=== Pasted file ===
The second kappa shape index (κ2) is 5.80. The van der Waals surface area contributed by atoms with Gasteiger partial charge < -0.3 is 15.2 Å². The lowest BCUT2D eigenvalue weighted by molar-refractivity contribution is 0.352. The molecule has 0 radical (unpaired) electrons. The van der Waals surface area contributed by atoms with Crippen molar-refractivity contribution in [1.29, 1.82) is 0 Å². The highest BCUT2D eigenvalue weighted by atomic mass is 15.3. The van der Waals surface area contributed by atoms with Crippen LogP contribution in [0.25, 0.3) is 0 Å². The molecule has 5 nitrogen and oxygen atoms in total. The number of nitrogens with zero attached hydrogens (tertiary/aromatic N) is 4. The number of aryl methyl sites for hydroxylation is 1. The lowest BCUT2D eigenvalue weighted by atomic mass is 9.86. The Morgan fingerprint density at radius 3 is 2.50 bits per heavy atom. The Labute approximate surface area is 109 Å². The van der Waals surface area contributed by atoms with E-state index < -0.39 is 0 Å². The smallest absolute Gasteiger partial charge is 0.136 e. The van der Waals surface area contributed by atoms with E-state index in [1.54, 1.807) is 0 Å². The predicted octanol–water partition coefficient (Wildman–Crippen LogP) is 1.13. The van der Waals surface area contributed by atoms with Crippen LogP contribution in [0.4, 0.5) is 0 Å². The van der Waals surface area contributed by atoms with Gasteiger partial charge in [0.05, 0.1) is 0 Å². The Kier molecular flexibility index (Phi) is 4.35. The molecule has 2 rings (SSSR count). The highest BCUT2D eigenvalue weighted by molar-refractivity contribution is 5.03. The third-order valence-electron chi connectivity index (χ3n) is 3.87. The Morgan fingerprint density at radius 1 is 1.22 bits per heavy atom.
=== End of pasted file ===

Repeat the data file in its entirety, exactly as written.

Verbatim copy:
The second kappa shape index (κ2) is 5.80. The van der Waals surface area contributed by atoms with Gasteiger partial charge < -0.3 is 15.2 Å². The lowest BCUT2D eigenvalue weighted by molar-refractivity contribution is 0.352. The molecule has 0 radical (unpaired) electrons. The van der Waals surface area contributed by atoms with Crippen molar-refractivity contribution in [1.29, 1.82) is 0 Å². The highest BCUT2D eigenvalue weighted by atomic mass is 15.3. The van der Waals surface area contributed by atoms with Crippen LogP contribution in [0.25, 0.3) is 0 Å². The molecule has 5 nitrogen and oxygen atoms in total. The number of nitrogens with zero attached hydrogens (tertiary/aromatic N) is 4. The number of aryl methyl sites for hydroxylation is 1. The lowest BCUT2D eigenvalue weighted by atomic mass is 9.86. The Morgan fingerprint density at radius 3 is 2.50 bits per heavy atom. The Labute approximate surface area is 109 Å². The van der Waals surface area contributed by atoms with E-state index < -0.39 is 0 Å². The smallest absolute Gasteiger partial charge is 0.136 e. The van der Waals surface area contributed by atoms with E-state index in [1.54, 1.807) is 0 Å². The predicted octanol–water partition coefficient (Wildman–Crippen LogP) is 1.13. The van der Waals surface area contributed by atoms with Crippen LogP contribution in [0.4, 0.5) is 0 Å². The van der Waals surface area contributed by atoms with Gasteiger partial charge in [0.05, 0.1) is 0 Å². The Kier molecular flexibility index (Phi) is 4.35. The molecule has 2 rings (SSSR count). The highest BCUT2D eigenvalue weighted by molar-refractivity contribution is 5.03. The third-order valence-electron chi connectivity index (χ3n) is 3.87. The Morgan fingerprint density at radius 1 is 1.22 bits per heavy atom.